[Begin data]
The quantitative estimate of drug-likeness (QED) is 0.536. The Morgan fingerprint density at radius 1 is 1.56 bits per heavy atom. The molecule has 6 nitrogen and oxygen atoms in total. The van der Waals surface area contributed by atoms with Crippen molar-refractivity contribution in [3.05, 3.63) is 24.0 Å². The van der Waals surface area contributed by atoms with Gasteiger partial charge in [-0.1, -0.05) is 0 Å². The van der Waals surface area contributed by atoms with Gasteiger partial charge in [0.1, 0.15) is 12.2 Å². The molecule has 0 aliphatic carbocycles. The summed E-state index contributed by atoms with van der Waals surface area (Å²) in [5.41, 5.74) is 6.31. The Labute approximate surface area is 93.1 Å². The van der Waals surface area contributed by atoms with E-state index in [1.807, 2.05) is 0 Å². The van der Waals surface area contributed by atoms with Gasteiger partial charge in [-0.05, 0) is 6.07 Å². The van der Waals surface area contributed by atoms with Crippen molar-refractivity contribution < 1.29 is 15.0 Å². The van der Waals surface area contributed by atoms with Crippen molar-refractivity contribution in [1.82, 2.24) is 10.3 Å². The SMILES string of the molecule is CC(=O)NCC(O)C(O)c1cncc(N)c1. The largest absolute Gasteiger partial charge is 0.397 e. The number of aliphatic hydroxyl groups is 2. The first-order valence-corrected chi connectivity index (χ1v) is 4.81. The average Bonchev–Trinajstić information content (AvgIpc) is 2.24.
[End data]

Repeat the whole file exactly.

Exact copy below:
The quantitative estimate of drug-likeness (QED) is 0.536. The Morgan fingerprint density at radius 1 is 1.56 bits per heavy atom. The molecule has 6 nitrogen and oxygen atoms in total. The van der Waals surface area contributed by atoms with Crippen molar-refractivity contribution in [3.05, 3.63) is 24.0 Å². The van der Waals surface area contributed by atoms with Gasteiger partial charge in [-0.1, -0.05) is 0 Å². The van der Waals surface area contributed by atoms with Gasteiger partial charge in [0.1, 0.15) is 12.2 Å². The molecule has 0 aliphatic carbocycles. The summed E-state index contributed by atoms with van der Waals surface area (Å²) in [5.41, 5.74) is 6.31. The Labute approximate surface area is 93.1 Å². The van der Waals surface area contributed by atoms with E-state index in [1.807, 2.05) is 0 Å². The van der Waals surface area contributed by atoms with Gasteiger partial charge in [-0.05, 0) is 6.07 Å². The van der Waals surface area contributed by atoms with Crippen molar-refractivity contribution < 1.29 is 15.0 Å². The van der Waals surface area contributed by atoms with Crippen molar-refractivity contribution in [1.82, 2.24) is 10.3 Å². The SMILES string of the molecule is CC(=O)NCC(O)C(O)c1cncc(N)c1. The largest absolute Gasteiger partial charge is 0.397 e. The number of aliphatic hydroxyl groups is 2. The first-order valence-corrected chi connectivity index (χ1v) is 4.81. The average Bonchev–Trinajstić information content (AvgIpc) is 2.24.